In-process measurement of Barkhausen noise and resulting productivity increase potential in grinding of case hardened steel
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The micromagnetic Barkhausen Noise (BN) measurements bear the capability of providing non-destructively information about the condition of the surface integrity of ground workpieces. No unambiguous statements about the surface and subsurface area state can be made by evaluating single measured micromagnetic values if a superposition of different effects in the microstructure as a consequence of high thermomechanical loads occur. Especially for highly stressed components in automotive industry or in wind energy systems, case hardenend steels are deployed. These steels are often ﬁnished at the end of their process chain by a grinding process. At this point, the workpieces to be ground have already achieved enormous created added value. For productivity reasons, grinding should be carried out close to the process limit. To avoid undesirable phase transformations in the microstructure, process models such as the process model from Malkin can be used. If a grinding process consists of several process steps it must be ensured that the ﬁnal process step leads to the intended surface and subsurface properties. In order to make the process design as productive as possible, an in-process measurement signal which correlates to the current state of the surface and subsurface area can help to achieve this result. Ideally this signal is applicable to generate an adaptive grinding process.
Such a signal is investigated in this paper by application of BN as an in-process measurement technology. The paper shows the reliability of BN measurements as well as that there are different maximum BN amplitudes for different material removal rates. It is expected that these BN values correlate particularly to the residual stresses in the surface and subsurface area since Malkin's grinding burning limit was used to exclude (strong) phase transformations. Considering a micromagnetic parameter measured in-process a reduction of process time of 37% and thus a signiﬁcant process improvement was achieved.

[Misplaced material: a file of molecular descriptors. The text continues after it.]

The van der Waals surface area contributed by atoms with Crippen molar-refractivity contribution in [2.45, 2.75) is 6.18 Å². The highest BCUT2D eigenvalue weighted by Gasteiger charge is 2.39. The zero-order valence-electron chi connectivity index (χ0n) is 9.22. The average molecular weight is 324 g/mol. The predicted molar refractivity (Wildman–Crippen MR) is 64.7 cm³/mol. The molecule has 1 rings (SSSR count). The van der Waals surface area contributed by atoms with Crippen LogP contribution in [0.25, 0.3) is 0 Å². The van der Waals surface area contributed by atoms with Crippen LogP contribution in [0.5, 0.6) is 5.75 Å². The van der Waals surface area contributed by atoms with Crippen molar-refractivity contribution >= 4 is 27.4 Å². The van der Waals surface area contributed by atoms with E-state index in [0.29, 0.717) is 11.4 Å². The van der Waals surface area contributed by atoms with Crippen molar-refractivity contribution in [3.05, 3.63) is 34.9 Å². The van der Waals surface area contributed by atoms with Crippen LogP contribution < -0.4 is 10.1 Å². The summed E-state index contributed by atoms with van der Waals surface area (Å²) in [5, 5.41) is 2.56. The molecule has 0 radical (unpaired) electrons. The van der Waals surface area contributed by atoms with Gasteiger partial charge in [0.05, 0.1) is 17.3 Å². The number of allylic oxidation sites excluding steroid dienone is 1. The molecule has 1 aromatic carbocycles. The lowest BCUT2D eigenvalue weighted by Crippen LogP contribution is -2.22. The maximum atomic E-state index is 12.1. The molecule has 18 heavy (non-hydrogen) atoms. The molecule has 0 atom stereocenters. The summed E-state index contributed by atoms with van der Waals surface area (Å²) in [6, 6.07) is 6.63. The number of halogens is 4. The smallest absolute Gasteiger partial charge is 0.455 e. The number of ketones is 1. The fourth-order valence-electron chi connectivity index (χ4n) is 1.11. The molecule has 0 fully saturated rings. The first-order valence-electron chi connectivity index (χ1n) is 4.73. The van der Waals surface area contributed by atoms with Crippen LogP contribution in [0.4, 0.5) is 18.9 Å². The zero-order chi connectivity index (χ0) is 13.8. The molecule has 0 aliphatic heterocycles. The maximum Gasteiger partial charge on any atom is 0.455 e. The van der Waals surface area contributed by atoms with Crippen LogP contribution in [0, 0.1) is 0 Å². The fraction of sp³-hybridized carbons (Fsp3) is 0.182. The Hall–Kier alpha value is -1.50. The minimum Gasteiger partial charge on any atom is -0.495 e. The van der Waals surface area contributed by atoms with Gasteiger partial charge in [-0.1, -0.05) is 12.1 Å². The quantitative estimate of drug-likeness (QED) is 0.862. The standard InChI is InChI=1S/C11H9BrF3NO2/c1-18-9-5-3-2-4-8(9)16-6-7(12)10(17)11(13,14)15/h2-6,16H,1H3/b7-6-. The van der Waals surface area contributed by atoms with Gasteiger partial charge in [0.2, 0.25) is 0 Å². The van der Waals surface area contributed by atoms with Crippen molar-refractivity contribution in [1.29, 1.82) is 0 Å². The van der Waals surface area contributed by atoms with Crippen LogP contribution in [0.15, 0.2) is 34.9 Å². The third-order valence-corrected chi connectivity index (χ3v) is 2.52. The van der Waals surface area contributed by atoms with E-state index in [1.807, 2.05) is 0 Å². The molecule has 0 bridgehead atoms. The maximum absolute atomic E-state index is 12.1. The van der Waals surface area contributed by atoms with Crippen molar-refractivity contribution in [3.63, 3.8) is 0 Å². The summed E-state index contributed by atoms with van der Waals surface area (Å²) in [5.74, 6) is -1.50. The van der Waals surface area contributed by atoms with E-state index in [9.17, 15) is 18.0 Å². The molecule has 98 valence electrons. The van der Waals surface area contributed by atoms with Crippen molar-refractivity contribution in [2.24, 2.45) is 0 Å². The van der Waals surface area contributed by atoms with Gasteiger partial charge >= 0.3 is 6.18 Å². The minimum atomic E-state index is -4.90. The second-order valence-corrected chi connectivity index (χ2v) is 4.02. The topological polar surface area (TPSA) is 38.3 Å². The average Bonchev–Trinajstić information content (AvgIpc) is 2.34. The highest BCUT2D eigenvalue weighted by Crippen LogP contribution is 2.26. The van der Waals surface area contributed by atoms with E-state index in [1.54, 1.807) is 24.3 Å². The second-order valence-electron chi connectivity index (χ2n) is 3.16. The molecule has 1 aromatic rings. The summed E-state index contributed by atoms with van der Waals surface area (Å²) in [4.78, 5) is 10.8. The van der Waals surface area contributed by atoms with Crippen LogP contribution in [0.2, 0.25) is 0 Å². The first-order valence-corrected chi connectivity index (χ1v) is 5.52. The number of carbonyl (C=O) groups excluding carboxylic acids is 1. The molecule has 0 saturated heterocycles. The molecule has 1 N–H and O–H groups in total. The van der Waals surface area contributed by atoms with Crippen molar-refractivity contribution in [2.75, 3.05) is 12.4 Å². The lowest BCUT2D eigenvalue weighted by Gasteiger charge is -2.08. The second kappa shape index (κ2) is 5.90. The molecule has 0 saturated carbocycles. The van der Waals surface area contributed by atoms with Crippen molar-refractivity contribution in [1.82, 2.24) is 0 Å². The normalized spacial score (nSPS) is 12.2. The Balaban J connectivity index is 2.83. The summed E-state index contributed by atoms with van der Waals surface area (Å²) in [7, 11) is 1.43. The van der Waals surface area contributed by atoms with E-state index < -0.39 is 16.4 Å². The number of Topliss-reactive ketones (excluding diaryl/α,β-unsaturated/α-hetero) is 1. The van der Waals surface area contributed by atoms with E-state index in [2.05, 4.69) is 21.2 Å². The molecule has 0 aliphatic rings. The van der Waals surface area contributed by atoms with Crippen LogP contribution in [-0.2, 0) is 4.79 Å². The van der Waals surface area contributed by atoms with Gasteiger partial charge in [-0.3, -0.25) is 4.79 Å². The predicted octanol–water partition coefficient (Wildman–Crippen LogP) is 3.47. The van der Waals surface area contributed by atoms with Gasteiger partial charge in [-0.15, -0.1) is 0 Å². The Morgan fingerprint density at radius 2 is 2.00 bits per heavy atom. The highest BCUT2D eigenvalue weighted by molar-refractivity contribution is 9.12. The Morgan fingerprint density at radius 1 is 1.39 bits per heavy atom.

|Keywords:||Barkhausen noise; In-process; Productivity; Grinding process improvement||Issue Date:||4-Dec-2020||Publisher:||Elsevier||Funders:||DFG||Journal/Edited collection:||CIRP Journal of Manufacturing Science and Technology||Start page:||37||End page:||45||Band:||32||Type:||Artikel/Aufsatz||ISSN:||1755-5817||Secondary publication:||yes||Document version:||Postprint||DOI:||10.26092/elib/2428||URN:||urn:nbn:de:gbv:46-elib71070||Institution:||Universität Bremen||Faculty:||Zentrale Wissenschaftliche Einrichtungen und Kooperationen||Institute:||Institut für Werkstofftechnik (IWT)
MAPEX Center for Materials and Processes
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checked on Dec 9, 2023
checked on Dec 9, 2023
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